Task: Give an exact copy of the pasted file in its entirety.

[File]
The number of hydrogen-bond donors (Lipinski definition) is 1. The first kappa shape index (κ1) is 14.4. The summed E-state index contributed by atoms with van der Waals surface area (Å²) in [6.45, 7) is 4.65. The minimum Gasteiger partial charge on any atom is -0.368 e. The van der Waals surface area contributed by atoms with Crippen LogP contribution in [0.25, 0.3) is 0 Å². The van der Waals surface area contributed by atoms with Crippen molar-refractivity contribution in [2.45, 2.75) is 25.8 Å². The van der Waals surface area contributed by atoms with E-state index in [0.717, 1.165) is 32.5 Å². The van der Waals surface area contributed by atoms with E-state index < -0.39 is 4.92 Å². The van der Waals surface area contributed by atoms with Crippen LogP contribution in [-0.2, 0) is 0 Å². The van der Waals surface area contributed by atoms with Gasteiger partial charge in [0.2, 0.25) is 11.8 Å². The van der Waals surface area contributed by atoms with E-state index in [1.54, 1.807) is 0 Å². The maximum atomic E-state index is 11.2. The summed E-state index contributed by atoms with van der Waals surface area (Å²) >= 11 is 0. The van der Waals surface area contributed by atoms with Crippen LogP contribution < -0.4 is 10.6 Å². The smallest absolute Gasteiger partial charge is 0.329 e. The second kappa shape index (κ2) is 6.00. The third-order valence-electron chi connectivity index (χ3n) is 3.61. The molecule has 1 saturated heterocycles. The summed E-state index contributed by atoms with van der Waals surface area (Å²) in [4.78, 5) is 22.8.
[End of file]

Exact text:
The number of hydrogen-bond donors (Lipinski definition) is 1. The first kappa shape index (κ1) is 14.4. The summed E-state index contributed by atoms with van der Waals surface area (Å²) in [6.45, 7) is 4.65. The minimum Gasteiger partial charge on any atom is -0.368 e. The van der Waals surface area contributed by atoms with Crippen LogP contribution in [0.25, 0.3) is 0 Å². The van der Waals surface area contributed by atoms with Crippen molar-refractivity contribution in [2.45, 2.75) is 25.8 Å². The van der Waals surface area contributed by atoms with E-state index in [0.717, 1.165) is 32.5 Å². The van der Waals surface area contributed by atoms with E-state index < -0.39 is 4.92 Å². The van der Waals surface area contributed by atoms with Crippen LogP contribution in [-0.2, 0) is 0 Å². The van der Waals surface area contributed by atoms with Gasteiger partial charge in [0.2, 0.25) is 11.8 Å². The van der Waals surface area contributed by atoms with E-state index in [1.54, 1.807) is 0 Å². The maximum atomic E-state index is 11.2. The summed E-state index contributed by atoms with van der Waals surface area (Å²) >= 11 is 0. The van der Waals surface area contributed by atoms with Crippen LogP contribution < -0.4 is 10.6 Å². The smallest absolute Gasteiger partial charge is 0.329 e. The second kappa shape index (κ2) is 6.00. The third-order valence-electron chi connectivity index (χ3n) is 3.61. The molecule has 1 saturated heterocycles. The summed E-state index contributed by atoms with van der Waals surface area (Å²) in [4.78, 5) is 22.8.